I don't know about Milton Friedman's way either though. Do we really want to legalize drugs like meth and heroin? I don't, but we can make the illegal drug trade much less of a problem simply by legalizing marijuana and only marijuana. That's the drug that most all drug users use. Americans consume more pot than all other illegal drugs combined. We have a huge black market for drugs, but mostly that black market is a black market for marijuana. Most of the participants, users and sellers, are involved with marijuana. If we regulate production and sales and take it out of the black market the black market for illegal drugs will shrink to something much more manageable. There will be far fewer participants in the black market for drugs, fewer users, fewer sellers, and a whole lot less money.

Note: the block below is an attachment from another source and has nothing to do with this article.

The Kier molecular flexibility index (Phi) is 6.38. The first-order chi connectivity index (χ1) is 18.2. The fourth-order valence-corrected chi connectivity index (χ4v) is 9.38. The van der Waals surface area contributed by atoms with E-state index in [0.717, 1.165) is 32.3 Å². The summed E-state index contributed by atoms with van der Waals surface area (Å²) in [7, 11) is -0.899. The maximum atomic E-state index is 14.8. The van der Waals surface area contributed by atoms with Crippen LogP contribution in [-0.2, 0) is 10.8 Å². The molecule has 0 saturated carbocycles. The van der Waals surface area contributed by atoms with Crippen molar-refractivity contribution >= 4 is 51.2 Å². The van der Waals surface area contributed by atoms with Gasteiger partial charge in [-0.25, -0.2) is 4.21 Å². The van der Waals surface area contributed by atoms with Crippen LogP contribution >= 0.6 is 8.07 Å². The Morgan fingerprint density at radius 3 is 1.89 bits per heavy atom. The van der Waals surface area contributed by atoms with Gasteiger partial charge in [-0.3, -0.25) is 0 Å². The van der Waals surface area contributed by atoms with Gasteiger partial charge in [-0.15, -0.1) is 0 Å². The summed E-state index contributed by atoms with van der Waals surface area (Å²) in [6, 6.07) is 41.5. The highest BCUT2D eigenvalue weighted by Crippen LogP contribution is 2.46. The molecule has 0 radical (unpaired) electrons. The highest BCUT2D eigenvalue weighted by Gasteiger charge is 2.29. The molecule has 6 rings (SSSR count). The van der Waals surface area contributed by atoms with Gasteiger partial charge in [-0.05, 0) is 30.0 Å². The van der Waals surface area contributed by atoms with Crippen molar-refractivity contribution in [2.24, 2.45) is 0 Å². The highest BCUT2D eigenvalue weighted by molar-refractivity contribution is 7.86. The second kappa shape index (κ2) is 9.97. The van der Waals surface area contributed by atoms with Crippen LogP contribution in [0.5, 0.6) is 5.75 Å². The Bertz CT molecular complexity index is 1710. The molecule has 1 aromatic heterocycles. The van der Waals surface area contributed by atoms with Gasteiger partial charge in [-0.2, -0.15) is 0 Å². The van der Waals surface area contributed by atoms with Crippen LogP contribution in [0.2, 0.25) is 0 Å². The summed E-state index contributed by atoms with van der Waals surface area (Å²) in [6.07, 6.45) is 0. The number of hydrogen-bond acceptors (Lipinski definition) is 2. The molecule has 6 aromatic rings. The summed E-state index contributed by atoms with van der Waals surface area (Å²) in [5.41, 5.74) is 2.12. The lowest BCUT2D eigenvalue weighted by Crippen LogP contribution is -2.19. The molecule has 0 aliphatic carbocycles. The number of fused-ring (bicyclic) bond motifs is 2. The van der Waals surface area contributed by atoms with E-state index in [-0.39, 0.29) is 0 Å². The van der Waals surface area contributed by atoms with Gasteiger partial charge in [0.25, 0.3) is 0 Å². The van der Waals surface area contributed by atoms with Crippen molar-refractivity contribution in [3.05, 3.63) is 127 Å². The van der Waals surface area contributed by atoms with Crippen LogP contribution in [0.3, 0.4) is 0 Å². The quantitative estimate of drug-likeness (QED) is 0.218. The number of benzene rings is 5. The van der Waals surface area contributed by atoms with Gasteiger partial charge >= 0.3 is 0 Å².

If you look at production estimates, estimates on the value of the market for drugs, for this country and the world over, marijuana is number one. No other illegal drug comes close in the number of users or the amount of money being generated in the market. And specifically when we talk about Mexican drug cartels, marijuana is their cash cow. ONDCP head John Walters said that marijuana is their bread and butter, “the center of gravity” for Mexican drug cartels. The ONDCP estimated that about 62% of the money the Mexican cartels gross from drugs bound for the U.S. comes from marijuana. About 28% comes from cocaine, but they are only the middlemen for cocaine which must first be purchased and smuggled from South America before it can be smuggled into this country. Marijuana may very well provide these organizations with more than 62% of their net proceeds from drug sales to Americans.